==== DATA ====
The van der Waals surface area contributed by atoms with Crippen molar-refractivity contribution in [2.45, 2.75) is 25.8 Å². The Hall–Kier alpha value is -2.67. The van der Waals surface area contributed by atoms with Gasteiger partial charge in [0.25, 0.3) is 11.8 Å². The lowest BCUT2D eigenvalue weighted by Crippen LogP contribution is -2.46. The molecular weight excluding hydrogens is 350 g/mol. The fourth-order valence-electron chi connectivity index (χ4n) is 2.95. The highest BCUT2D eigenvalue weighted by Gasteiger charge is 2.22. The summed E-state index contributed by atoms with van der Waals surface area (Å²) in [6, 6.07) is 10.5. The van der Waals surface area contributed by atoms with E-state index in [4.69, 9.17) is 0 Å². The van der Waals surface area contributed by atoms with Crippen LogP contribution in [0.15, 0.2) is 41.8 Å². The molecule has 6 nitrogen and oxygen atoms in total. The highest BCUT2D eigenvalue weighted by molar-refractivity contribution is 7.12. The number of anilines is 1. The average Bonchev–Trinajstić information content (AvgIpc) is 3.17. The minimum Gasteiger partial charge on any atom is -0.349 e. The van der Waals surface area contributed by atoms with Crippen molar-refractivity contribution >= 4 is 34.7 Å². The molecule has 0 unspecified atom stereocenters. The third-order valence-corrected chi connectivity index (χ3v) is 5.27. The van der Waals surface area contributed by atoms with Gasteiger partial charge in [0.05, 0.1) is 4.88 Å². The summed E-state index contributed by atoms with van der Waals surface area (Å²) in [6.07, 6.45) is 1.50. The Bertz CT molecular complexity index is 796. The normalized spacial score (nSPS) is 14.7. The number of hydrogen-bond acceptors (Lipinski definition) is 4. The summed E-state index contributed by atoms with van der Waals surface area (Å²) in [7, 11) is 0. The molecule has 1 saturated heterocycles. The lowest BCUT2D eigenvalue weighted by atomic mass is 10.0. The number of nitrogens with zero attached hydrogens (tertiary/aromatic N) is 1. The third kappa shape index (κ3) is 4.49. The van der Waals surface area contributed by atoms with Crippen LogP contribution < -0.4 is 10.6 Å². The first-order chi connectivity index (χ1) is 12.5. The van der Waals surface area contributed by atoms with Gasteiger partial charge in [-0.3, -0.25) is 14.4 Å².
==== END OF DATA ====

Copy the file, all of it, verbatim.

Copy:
The van der Waals surface area contributed by atoms with Crippen molar-refractivity contribution in [2.45, 2.75) is 25.8 Å². The Hall–Kier alpha value is -2.67. The van der Waals surface area contributed by atoms with Gasteiger partial charge in [0.25, 0.3) is 11.8 Å². The lowest BCUT2D eigenvalue weighted by Crippen LogP contribution is -2.46. The molecular weight excluding hydrogens is 350 g/mol. The fourth-order valence-electron chi connectivity index (χ4n) is 2.95. The highest BCUT2D eigenvalue weighted by Gasteiger charge is 2.22. The summed E-state index contributed by atoms with van der Waals surface area (Å²) in [6, 6.07) is 10.5. The van der Waals surface area contributed by atoms with E-state index in [4.69, 9.17) is 0 Å². The van der Waals surface area contributed by atoms with Crippen LogP contribution in [0.15, 0.2) is 41.8 Å². The molecule has 6 nitrogen and oxygen atoms in total. The highest BCUT2D eigenvalue weighted by molar-refractivity contribution is 7.12. The number of anilines is 1. The average Bonchev–Trinajstić information content (AvgIpc) is 3.17. The minimum Gasteiger partial charge on any atom is -0.349 e. The van der Waals surface area contributed by atoms with Crippen molar-refractivity contribution >= 4 is 34.7 Å². The molecule has 0 unspecified atom stereocenters. The third-order valence-corrected chi connectivity index (χ3v) is 5.27. The van der Waals surface area contributed by atoms with Gasteiger partial charge in [0.05, 0.1) is 4.88 Å². The summed E-state index contributed by atoms with van der Waals surface area (Å²) in [6.07, 6.45) is 1.50. The Bertz CT molecular complexity index is 796. The normalized spacial score (nSPS) is 14.7. The number of hydrogen-bond acceptors (Lipinski definition) is 4. The summed E-state index contributed by atoms with van der Waals surface area (Å²) in [7, 11) is 0. The molecule has 1 saturated heterocycles. The lowest BCUT2D eigenvalue weighted by atomic mass is 10.0. The number of nitrogens with zero attached hydrogens (tertiary/aromatic N) is 1. The third kappa shape index (κ3) is 4.49. The van der Waals surface area contributed by atoms with Crippen LogP contribution < -0.4 is 10.6 Å². The first-order chi connectivity index (χ1) is 12.5. The van der Waals surface area contributed by atoms with Gasteiger partial charge in [-0.3, -0.25) is 14.4 Å².